Brittle bone disease is known by which other name?
What causes osteogenesis imperfecta?
A defect in the maturation and organisation of type 1 collagen in bone
The majority of osteogenesis imperfecta are autosomal ___________
How does osteogenesis imperfecta present?
- Multiple fragility fractures
- Short stature
- Multiple deformities
- Blue sclerae
- Loss of hearing
Rarer cases of osteogenesis imperfecta are autosomal __________ and are either ________ in the perinatal period or associated with __________ __________
Rarer cases of osteogenesis imperfecta are autosomal recessive and are either fatal in the perinatal period or associated with spinal deformity
As well as osteogenesis imperfecta, osteopenia can occur in which other key circumstance?
How do bones appear in osteogenesis imperfecta?
- Thin and gracile
- Thin cortices
How do fractures heal in osteogenesis imperfecta?
Poorly with abundant but poor quality callus
How are fractures treated in osteogenesis imperfecta?
Splintage, traction or surgical stabilisation
Some cases of progressive osteogenesis imperfecta may require which types of treatment?
Intramedullary stabilisation for correction via the Sofield procedure
What are connective tissue disorders?
Genetic disorders of mainly type 1 collagen synthesis affecting bone, tendon and ligaments
How do connective tissue disorders affect joints?
They can cause hypermobility
How is osteogenesis imperfecta different from other connective tissue disorders such as Marfan's syndrome?
It predominantly affects the type 1 collagen of bone rather than the soft tissues
How is generalised joint laxity inherited?
In a dominant manner
What are the two main downsides to generalised joint laxity?
- More prone to soft tissue injuries (sprains etc)
- Recurrent dilocations of joint (shoulder etc)
What is Marfan's syndrome?
A condition caused by autosomal dominant (or sporadic mutation) of the fibrillin gene causing tall stature with disproportionately long limbs and ligamentous laxity.
What are the main associated features of Marfan's syndrome?
- High arched palate
- Pectus excavatum
- Eye problems (lens dislocation, retinal detachment, glaucoma)
- Aortic aneurysm and regurgitation
- Cardiac valve incompetence (mitral valve prolapse and regurgitation)
- Spontaneous pneumothorax
- Abical blebs
- Long limbs
Arachnodactyly is a feature of Marfan's syndrome, but what does it describe?
What is the main cause of premature death in Marfan's syndrome?
What is the medial term for short stature?
(dwarfism is a redundant term)
What causes short stature?
Genetic error (either inheritied or sporadic mutation) which impacts bone and connective tissue development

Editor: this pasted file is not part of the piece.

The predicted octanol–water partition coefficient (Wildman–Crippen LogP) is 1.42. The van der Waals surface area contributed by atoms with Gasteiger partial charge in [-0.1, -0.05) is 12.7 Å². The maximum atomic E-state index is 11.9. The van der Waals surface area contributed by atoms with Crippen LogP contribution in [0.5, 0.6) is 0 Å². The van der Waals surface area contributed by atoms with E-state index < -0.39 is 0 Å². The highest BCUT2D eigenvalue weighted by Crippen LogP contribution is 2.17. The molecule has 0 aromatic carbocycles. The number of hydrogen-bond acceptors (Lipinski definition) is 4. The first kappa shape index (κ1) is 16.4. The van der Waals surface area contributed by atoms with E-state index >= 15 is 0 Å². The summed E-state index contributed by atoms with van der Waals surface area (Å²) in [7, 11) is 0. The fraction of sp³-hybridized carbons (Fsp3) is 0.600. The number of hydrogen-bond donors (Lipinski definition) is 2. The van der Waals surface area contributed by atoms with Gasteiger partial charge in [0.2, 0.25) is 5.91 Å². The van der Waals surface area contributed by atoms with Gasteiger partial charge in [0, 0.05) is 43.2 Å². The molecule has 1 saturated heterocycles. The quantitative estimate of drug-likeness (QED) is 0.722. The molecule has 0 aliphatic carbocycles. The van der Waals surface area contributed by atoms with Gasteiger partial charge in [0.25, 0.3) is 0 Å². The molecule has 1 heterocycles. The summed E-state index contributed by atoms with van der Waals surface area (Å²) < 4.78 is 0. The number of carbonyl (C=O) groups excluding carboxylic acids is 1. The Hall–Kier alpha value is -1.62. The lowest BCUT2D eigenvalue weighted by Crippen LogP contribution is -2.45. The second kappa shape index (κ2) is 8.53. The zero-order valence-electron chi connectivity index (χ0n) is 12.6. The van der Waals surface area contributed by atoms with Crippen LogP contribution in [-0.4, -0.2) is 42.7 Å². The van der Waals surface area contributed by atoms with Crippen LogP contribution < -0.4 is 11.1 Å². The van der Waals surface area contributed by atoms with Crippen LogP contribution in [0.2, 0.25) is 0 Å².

Short stature can be either __________ or _______________
Short stature can be either proportionate or disproportionate
What is the most common type of short stature?
(AD or sporadic mutation)
How does achondroplasia present?
- Prominent forehead
- Disproportionately short limbs
- Widened nose
- Joint laxity
- Normal mental development
What is the relevant orthopaedic treatment for achondroplasia or a skeletal dysplasia?
- Deformity correction (e.g. scoliosis)
- Limb lengthening
- Potentially growth hormone therapy
How are muscular dystophies generally aquired?
X-linked recessive inheritance
(hence, they are rare)
Muscular dystophies result in what over time?
Progressive muscle weakness and wasting
Duchenne muscular dystophy is caused by what?
A defect in the dystophin gene responsible for calcium transport
(hence, muscle weakness is implicated)
What is Gower's sign?
A sign of muscle weakness in young boys with Duchenne muscular dystrophy
The boy will get onto all fours, then progress to putting their hands on their knees before standing up which highlights the struggle
Why do patients with Duchenne muscular dystrophy die early?
By around age 20 they suffer from respiratory failure and progressive cardiac failure
How is Duchenne muscular dystrophy diagnosed?
- Raised serum CK
- Abnormalities on biopsy
How can Duchenne muscular dystrophy be treated?
- Deformity correction
- Spinal surgery (for severe scoliosis)
These are all supportive options, there is no cure
What is Becker's muscular dystrophy?
Essentially a milder version of Duchenne muscular dystrophy
Boys can walk into their teens and survive into their 30s or 40s
What is Ehlers-Danlos syndrome?
A heterogenous condition which is often AD inherited
It results in abnormal elastin and collagen formation
How does Ehlers-Danlos syndrome present?
- Joint hypermobility and instability
- Vascular fragility (bruising is seen)
How can Ehlers-Danlos syndrome be treated?
Bony surgery - for dislocating joints
Why is surgery an issue for patient's with Ehlers-Danlos syndrome?
Bleeding is an issue (vascular fragility) and healing is poor
Down syndrome results in short stature, which other symptoms often co-exist with this?